8 In Dog

Should I be ashamed that I didn’t adopt Kip?

Did you adopt your dog?  No?  Shame on you!

That’s what a middle-aged lady said in a joking manner with a smile on her face.  I smiled back politely and thought about it when I got home.  I thought hard.

Should I be?

Seven months ago, I bought Kip from an Australian Terrier breeder.  I suppose I should have bought him from a respectable breeder, but there were none.  Not in a 100 mile radius anyway.  There was only a brand new breeder, with a brand new litter, and I was her brand new first buyer.  But hey, I had set my sights on an Australian Terrier and I was determined to get one.  There hadn’t been any Australian Terrier’s up for adoption at that time so when I received a return call from that new breeder I pounced on the opportunity.  But even if there had been an Australian Terrier in a shelter, if I had chosen to get my puppy from a breeder, should I have been ashamed?

As bad of an owner I am, I havn’t gave up on my puppy just because he terrorized my home.  I didn’t give him up just because I couldn’t housetrain him in a carpeted apartment.  I did not put my puppy in dog fights, nor did I physically abuse him. I did not throw my puppy out on the streets.  But someone else did.  Am I responsible for their careless actions?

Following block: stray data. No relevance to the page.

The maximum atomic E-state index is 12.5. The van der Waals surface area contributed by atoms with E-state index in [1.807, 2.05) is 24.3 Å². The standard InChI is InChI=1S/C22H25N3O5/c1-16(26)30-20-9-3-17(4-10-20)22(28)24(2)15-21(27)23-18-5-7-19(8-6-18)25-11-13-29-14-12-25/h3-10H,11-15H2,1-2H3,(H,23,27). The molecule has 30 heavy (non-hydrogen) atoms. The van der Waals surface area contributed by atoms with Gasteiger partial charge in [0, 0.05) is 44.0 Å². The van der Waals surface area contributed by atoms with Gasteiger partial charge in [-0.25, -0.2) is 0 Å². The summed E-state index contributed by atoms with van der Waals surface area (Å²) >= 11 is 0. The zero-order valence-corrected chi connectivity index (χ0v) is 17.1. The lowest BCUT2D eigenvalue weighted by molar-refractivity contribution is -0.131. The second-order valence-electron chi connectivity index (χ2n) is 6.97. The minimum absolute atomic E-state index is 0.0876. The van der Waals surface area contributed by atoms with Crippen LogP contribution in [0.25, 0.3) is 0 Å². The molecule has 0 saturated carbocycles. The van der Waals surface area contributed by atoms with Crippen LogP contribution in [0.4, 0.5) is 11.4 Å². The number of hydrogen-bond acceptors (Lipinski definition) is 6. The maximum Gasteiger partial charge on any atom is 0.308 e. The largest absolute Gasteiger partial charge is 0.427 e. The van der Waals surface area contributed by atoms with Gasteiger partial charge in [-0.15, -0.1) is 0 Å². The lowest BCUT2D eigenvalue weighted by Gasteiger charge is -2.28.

Let’s try a different perspective.

Let’s say you took your son or your daughter and went to a toy store.  A lady there exclaimed how cute they were, and asked if you adopted them.  You replied no.  The lady laughed and said shame on you!  Should you be at all ashamed for doing something natural, when there are after all, hundreds maybe thousands of orphans that don’t have a home?

I think that adopting an orphan takes a great amount of responsibility, but it’s also something you need a calling for.  I think that adopting a dog from a shelter, also requires some of that. I’m not trying to demote shelters.  I think that they have a wonderful cause that is highly respectable and selfless.  But I’m a new dog owner, and I didn’t grow up with a dog. It’s rough being a new owner, there is so much I don’t know.  I don’t doubt for a second that I didn’t have had the right energy or knowledge to adequately handle a dog from a shelter.  Not that I was adequately knowledgeable in getting a puppy to begin with, but I think that when someone has been through a rough experience, they have certain needs that should not be underestimated.

So, did you adopt your dog? Have you ever had the feeling when you ran across a rescue page or a rescue group and felt like you should have adopted a puppy from a shelter instead?